Well, the combat went on for about fifteen minutes, I hoping just one AVFD tanker/pump truck would show up. But you know how it is on a Saturday afternoon in August, no one at home to respond to the AVFD telealarm system. We were doing good work on the battlefield, but losing ground, our defense line getting closer and closer to the north side of the house. At a certain point I knew we had lost, went over to Carol and said that for safety sake we had to quit, go grab the most valued items. Carol burst into tears.
Then as I sidled over to the other end of our fire line to tell the crew we needed to surrender the field, I heard that sound I knew so well from post-World War II childhood near a Navy base, the low grumble of the twin engine borate bomber, the Grumman S-2-F anti-submarine plane, known as the "Stufe." The moment was like a Hollywood John Wayne movie I had worshipped as a kid, The Cavalry had arrived at the last moment to save the homestead family from the Apaches.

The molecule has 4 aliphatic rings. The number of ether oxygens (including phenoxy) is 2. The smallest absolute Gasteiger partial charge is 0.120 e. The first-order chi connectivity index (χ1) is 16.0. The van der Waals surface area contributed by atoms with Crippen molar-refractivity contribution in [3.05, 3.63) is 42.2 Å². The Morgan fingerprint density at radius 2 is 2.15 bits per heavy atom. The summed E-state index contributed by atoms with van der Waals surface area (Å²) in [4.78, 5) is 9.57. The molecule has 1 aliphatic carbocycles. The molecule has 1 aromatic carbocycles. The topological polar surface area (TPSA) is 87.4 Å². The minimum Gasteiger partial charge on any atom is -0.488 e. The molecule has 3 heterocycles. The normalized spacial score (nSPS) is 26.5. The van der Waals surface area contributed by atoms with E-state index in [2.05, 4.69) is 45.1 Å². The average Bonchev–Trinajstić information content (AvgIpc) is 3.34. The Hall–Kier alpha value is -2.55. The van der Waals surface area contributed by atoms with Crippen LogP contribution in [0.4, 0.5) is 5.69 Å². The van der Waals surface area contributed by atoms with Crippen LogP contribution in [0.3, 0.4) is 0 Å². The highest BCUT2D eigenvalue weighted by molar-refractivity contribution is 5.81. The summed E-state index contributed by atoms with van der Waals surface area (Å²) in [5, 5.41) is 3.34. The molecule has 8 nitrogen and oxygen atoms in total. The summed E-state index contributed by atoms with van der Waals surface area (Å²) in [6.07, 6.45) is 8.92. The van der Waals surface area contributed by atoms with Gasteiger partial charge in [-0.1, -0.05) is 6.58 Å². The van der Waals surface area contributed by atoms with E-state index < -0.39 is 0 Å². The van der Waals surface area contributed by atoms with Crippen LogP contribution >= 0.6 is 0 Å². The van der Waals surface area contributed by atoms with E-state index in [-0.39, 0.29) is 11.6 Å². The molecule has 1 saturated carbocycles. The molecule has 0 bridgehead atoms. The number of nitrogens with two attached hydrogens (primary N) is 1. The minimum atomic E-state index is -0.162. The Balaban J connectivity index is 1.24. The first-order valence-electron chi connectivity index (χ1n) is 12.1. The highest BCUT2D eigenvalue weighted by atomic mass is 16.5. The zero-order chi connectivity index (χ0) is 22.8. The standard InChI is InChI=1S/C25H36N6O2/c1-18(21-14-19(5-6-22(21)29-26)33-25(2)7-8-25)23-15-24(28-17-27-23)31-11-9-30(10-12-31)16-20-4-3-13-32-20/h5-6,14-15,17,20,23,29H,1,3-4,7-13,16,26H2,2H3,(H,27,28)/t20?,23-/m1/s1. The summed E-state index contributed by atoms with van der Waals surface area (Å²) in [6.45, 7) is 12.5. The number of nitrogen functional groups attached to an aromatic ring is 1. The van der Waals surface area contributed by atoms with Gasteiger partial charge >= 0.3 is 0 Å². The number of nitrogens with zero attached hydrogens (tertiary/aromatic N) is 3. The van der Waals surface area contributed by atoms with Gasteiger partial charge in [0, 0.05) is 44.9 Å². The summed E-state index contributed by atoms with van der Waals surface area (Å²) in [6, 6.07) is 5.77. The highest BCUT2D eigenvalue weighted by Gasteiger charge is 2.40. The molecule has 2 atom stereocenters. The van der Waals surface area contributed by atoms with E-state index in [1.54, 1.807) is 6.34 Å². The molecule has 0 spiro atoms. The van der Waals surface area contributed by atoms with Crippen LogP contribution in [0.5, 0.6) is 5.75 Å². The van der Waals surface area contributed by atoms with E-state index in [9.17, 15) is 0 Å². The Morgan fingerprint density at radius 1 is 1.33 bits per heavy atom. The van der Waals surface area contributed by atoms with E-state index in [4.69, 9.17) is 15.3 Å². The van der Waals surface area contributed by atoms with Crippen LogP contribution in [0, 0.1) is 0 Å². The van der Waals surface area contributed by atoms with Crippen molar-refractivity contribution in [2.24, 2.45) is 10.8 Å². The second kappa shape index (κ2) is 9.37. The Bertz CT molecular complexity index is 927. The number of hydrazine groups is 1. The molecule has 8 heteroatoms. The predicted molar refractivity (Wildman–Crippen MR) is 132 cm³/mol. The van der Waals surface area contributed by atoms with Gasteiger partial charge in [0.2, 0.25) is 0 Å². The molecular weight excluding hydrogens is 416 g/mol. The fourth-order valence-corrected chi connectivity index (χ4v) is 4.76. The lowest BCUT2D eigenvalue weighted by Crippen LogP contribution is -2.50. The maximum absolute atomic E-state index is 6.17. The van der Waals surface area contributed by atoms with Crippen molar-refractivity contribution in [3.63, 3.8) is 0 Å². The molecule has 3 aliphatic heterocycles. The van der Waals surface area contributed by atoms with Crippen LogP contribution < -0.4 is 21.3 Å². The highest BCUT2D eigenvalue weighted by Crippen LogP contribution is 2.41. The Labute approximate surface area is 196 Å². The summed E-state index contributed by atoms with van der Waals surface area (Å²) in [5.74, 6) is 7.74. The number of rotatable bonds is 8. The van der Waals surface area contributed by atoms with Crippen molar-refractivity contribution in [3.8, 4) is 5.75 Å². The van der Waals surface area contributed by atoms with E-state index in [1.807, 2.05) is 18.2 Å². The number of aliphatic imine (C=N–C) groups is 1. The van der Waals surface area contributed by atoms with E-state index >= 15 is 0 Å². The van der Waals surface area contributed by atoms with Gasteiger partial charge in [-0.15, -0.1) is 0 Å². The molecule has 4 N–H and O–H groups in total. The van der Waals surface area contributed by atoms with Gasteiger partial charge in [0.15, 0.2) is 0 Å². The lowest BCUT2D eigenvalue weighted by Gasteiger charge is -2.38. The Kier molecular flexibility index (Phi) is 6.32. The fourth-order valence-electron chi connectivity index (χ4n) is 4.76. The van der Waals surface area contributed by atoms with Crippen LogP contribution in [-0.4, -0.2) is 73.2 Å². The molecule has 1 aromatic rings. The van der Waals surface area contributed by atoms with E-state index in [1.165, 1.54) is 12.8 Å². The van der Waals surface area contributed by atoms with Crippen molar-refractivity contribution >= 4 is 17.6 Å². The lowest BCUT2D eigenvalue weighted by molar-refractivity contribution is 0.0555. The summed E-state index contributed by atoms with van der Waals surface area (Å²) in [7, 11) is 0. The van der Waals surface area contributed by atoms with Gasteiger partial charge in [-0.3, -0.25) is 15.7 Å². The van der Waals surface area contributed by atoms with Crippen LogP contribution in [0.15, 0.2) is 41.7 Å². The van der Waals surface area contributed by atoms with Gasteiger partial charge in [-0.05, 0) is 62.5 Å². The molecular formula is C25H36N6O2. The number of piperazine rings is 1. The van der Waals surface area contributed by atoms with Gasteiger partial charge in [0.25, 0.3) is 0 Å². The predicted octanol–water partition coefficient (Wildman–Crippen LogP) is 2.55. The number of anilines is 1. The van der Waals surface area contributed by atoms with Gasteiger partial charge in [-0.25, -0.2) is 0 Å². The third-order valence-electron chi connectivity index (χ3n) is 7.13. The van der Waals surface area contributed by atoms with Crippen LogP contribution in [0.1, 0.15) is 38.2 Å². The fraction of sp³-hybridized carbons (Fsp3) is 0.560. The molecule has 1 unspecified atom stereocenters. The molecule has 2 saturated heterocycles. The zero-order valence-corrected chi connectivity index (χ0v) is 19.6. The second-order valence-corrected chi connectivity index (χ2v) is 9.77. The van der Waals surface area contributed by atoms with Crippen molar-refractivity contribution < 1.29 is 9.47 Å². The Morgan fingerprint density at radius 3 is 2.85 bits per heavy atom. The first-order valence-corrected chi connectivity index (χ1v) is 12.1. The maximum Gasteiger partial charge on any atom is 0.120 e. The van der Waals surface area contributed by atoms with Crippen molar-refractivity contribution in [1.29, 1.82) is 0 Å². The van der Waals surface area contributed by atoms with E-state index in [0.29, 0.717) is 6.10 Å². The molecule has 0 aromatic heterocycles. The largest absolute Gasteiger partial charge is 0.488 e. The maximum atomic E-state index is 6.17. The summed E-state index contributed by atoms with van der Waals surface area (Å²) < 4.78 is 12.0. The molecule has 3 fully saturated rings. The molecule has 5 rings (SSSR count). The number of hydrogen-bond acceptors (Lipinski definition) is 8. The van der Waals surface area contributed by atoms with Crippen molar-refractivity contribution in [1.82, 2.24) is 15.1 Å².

In this instance the plane flew straight down the fire path and Lazy Creek about 200 feet over our heads, disappeared into the trees along The River. Then we could hear the roar of the huge engines increase as the plane banked up at maybe 60 miles an hour and turned back up the creek. As it came into sight again, it began dropping its 500 gallon load of orange borate water. One perfect pass placed the load along the whole fire path and where a minute ago there was flame, smoke and heat, now nothing but steam, burnt grass odor and peace. And as the AVFD showed up in force to do the boring clean-up work, I went back to my catering job a bit sweaty and smoky but not a drop of borate on my being. The cause of the fire, likely a spark from the Husch diesel irrigation pump smoke stack. (More wildfire stories next week.)